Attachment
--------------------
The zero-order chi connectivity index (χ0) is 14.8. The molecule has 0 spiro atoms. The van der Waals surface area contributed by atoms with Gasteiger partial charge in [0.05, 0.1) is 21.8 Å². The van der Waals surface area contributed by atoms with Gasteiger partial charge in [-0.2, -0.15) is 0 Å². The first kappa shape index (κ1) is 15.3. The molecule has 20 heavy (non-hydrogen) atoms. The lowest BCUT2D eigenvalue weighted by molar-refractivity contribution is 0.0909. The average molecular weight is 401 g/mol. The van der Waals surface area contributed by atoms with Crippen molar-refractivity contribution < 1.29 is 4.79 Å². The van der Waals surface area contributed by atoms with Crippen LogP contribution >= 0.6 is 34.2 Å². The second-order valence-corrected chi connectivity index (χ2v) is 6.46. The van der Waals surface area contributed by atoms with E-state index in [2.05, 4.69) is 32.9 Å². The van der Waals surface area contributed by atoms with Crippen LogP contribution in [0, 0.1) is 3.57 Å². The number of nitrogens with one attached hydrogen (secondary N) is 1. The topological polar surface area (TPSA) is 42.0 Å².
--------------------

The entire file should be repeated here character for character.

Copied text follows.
The zero-order chi connectivity index (χ0) is 14.8. The molecule has 0 spiro atoms. The van der Waals surface area contributed by atoms with Gasteiger partial charge in [0.05, 0.1) is 21.8 Å². The van der Waals surface area contributed by atoms with Gasteiger partial charge in [-0.2, -0.15) is 0 Å². The first kappa shape index (κ1) is 15.3. The molecule has 20 heavy (non-hydrogen) atoms. The lowest BCUT2D eigenvalue weighted by molar-refractivity contribution is 0.0909. The average molecular weight is 401 g/mol. The van der Waals surface area contributed by atoms with Crippen molar-refractivity contribution < 1.29 is 4.79 Å². The van der Waals surface area contributed by atoms with Crippen LogP contribution >= 0.6 is 34.2 Å². The second-order valence-corrected chi connectivity index (χ2v) is 6.46. The van der Waals surface area contributed by atoms with E-state index in [2.05, 4.69) is 32.9 Å². The van der Waals surface area contributed by atoms with Crippen LogP contribution in [0, 0.1) is 3.57 Å². The number of nitrogens with one attached hydrogen (secondary N) is 1. The topological polar surface area (TPSA) is 42.0 Å².